OPINION: Why I went local — sometimes Panhellenic isn’t a fit

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DeCriscio is a junior philosophy major
from Fort Wayne, Indiana.

You’ve probably never heard of my sorority, Psi Lambda Xi. We are the only local sorority on DePauw’s campus, and we were founded in 2007.

We are not part of any national organization. We are non-residential, and we have no governing council. We follow the rules that DePauw places on greek life, but beyond that, everything else is determined by our chapter.

And so, while we are part of the greek community, we are different from the Panhellenic system in a lot of ways, but the most important and significant way is recruitment.

For starters, we don’t participate in formal recruitment. The formal recruitment process was a big turn-off for me when it came to sorority life. I disliked the idea of being paraded around and interviewing to be part of a group. What if they didn’t like the way that I sometimes snort when I laugh?

But, on a more fundamental level, I didn’t like the idea of recruitment when it was compared to romantic relationships. I felt that I would be going on a few speed dates before joining a chapter for life, or conversely, those speed dates were enough make a judgment about who I am and what I could contribute to the hypothetical relationship.

As an upperclassmen, I’ve learned that no one in the Panhellenic system likes recruitment from either side of it. The problem is that they don’t know a better way to meet most of the women in the freshman class to decide if they are the type of woman that they want in their house. And as the president of a small local chapter, sometimes meeting potential new members is a struggle.

By comparison, our recruitment events are things that you would expect to do with your friends like dinner at 2 West, a game night or an ice cream party. Through these events, I became familiar with the women in the chapter and the sorority itself.

There are some really awesome perks of being in a small local sorority, which were all reasons that I wanted to be part of my chapter. I know where every penny of my dues goes. We don’t have to pay the salaries of those who run the national headquarters because we don’t have one. Because we are small, everyone knows everyone else in the chapter extremely well. Our alumnae actively contribute to the sisterhood now. In fact, we have two founders who live within an hour and a half drive from DePauw, and they come back for our events. That being said, our founders are on Facebook, which is unique.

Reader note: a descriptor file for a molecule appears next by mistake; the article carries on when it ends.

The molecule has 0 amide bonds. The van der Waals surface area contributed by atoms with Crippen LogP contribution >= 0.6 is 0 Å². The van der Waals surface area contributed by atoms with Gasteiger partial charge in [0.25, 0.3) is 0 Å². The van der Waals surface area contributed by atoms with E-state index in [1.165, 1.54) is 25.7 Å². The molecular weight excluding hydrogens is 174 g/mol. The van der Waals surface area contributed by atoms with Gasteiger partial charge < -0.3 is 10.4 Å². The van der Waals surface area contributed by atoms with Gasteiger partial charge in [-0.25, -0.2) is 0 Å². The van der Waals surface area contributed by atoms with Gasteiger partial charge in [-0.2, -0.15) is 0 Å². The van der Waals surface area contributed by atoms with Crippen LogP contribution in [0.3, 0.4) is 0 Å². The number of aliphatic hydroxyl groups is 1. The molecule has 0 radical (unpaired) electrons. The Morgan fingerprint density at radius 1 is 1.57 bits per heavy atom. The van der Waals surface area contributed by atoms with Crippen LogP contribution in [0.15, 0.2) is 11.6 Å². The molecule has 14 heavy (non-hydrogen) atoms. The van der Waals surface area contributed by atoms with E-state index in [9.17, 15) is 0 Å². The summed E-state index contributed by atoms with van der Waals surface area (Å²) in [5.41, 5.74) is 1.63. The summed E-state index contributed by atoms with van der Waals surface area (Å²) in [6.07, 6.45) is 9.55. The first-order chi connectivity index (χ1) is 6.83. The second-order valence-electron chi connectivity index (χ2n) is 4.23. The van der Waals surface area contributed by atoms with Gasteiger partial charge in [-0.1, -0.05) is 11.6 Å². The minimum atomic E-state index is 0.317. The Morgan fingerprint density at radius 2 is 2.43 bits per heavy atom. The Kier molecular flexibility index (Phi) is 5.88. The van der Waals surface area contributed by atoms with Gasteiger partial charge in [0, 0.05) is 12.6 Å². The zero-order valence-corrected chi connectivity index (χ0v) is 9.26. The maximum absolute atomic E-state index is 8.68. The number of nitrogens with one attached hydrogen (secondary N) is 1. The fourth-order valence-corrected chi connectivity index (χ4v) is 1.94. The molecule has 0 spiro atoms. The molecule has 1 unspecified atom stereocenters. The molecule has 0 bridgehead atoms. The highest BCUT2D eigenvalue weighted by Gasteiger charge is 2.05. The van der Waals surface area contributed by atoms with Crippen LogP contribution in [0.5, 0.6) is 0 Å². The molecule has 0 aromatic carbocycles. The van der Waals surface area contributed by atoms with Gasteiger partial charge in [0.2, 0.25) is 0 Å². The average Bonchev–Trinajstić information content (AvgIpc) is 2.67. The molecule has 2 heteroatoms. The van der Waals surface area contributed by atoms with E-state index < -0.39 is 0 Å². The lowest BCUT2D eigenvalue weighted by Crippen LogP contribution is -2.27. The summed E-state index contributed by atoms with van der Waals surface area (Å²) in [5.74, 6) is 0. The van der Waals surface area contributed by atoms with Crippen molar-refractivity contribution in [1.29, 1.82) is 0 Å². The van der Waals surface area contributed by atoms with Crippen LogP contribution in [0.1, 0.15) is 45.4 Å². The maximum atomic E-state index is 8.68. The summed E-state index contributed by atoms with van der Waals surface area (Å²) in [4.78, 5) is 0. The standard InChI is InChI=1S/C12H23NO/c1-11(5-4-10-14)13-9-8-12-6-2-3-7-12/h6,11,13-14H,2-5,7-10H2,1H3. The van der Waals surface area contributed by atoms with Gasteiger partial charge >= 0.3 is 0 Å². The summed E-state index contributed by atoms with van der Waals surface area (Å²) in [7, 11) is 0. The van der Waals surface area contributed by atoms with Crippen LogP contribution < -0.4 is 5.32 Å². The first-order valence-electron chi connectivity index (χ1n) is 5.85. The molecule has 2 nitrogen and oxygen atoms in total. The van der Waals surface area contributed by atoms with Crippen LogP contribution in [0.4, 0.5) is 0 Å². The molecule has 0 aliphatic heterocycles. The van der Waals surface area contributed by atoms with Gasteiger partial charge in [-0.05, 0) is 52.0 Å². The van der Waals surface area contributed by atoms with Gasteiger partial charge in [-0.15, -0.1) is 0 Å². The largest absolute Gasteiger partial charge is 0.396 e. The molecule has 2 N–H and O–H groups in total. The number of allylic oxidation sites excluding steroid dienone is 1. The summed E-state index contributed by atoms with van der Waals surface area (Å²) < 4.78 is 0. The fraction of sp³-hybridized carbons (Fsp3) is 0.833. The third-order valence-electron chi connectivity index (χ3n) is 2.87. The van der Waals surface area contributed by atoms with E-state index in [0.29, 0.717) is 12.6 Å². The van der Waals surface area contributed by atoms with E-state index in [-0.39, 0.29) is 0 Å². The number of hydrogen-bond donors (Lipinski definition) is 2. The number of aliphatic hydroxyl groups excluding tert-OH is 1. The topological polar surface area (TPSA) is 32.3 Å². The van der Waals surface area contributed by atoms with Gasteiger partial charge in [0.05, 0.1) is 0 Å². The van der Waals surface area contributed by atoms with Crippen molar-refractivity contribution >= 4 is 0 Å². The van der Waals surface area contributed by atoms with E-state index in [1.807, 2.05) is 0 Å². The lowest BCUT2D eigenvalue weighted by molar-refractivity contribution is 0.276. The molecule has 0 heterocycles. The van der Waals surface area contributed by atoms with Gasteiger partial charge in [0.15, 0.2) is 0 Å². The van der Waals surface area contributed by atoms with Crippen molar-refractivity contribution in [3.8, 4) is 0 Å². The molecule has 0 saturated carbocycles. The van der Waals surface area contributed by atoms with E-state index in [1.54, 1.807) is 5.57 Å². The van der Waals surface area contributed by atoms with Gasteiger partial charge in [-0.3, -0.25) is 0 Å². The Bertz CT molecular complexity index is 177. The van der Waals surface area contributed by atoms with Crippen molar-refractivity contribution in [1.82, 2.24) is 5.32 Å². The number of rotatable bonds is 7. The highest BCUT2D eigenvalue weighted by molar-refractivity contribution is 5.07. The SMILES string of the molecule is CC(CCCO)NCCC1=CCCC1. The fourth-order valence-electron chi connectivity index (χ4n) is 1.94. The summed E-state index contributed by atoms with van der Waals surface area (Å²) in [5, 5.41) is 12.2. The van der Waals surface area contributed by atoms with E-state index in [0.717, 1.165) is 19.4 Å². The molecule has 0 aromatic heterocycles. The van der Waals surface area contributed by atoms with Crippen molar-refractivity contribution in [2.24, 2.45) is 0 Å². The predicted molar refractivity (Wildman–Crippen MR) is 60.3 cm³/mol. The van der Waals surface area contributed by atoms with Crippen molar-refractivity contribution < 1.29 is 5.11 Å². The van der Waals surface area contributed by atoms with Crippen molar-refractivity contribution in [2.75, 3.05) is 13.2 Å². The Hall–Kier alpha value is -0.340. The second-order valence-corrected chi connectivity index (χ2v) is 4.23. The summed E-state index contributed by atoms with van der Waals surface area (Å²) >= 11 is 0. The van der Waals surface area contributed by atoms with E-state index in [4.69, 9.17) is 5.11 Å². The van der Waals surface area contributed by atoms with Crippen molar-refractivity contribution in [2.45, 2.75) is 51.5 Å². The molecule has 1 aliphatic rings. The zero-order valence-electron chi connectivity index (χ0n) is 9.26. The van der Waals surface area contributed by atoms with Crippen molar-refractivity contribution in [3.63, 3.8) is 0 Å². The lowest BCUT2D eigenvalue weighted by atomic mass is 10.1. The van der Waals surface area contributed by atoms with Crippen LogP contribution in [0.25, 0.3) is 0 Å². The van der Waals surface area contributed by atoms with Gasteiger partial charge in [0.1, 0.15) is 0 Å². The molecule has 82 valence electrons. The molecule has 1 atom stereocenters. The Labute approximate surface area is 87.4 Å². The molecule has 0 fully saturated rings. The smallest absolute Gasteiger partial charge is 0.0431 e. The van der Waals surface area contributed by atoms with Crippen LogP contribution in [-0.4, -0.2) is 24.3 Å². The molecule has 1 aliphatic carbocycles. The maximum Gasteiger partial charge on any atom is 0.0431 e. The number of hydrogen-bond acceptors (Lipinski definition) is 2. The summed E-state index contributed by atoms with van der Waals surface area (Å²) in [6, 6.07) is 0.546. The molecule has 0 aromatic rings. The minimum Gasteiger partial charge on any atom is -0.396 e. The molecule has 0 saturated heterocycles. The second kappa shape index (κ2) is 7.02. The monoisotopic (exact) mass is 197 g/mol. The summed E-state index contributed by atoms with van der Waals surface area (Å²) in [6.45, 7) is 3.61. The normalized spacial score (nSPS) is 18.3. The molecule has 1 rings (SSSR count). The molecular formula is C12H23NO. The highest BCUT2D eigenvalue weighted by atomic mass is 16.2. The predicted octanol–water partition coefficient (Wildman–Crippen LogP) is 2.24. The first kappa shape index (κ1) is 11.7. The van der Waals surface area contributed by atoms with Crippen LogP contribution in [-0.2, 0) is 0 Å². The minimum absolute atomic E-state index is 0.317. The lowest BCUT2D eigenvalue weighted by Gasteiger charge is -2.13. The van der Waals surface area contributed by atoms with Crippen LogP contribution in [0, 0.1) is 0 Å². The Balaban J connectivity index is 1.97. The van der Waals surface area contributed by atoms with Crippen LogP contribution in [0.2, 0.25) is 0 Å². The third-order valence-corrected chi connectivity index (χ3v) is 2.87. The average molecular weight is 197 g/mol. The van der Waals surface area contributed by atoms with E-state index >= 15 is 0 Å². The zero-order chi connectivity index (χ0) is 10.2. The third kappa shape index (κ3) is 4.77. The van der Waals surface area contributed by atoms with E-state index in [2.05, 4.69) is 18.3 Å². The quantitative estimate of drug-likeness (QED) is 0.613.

But, that doesn’t mean that Psi Xi is perfect—no chapter is. Not having a nationals to reach out to means that we’re kind of on our own in solving problems. Sure, our alumnae reach out and help, but we’re limited to only a small pool of ideas. We lack the rich history that other chapters have after being around for nearly a century and a half.

Being local doesn’t mean that I dislike the Panhellenic system. I have close friends who are members of the other chapters at DePauw. I don’t think that Psi Xi is better than their chapters. Instead, I think that Psi Xi is a better fit for me.

I always tell my friends that are going through recruitment four things:

First, if you do not absolutely love the house you get into, don’t join. Being a part of that chapter shapes the remainder of your time at DePauw. If it’s not a right fit, then after you join it’s either be unhappy or deactivate, neither of which are good.

With that being said, the second piece of advice I offer is to give your house a chance. You have until initiation to make a permanent decision.

Third, not getting into a house is not the end of the world, though it might seem like it. I spent an extra year as an unaffiliated student, during which I learned what qualities I wanted in a chapter.

Lastly, it doesn’t matter where you end up as long as that chapter’s mission and values match what you believe and you decide whether the time and financial commitment is something that you’re willing to give.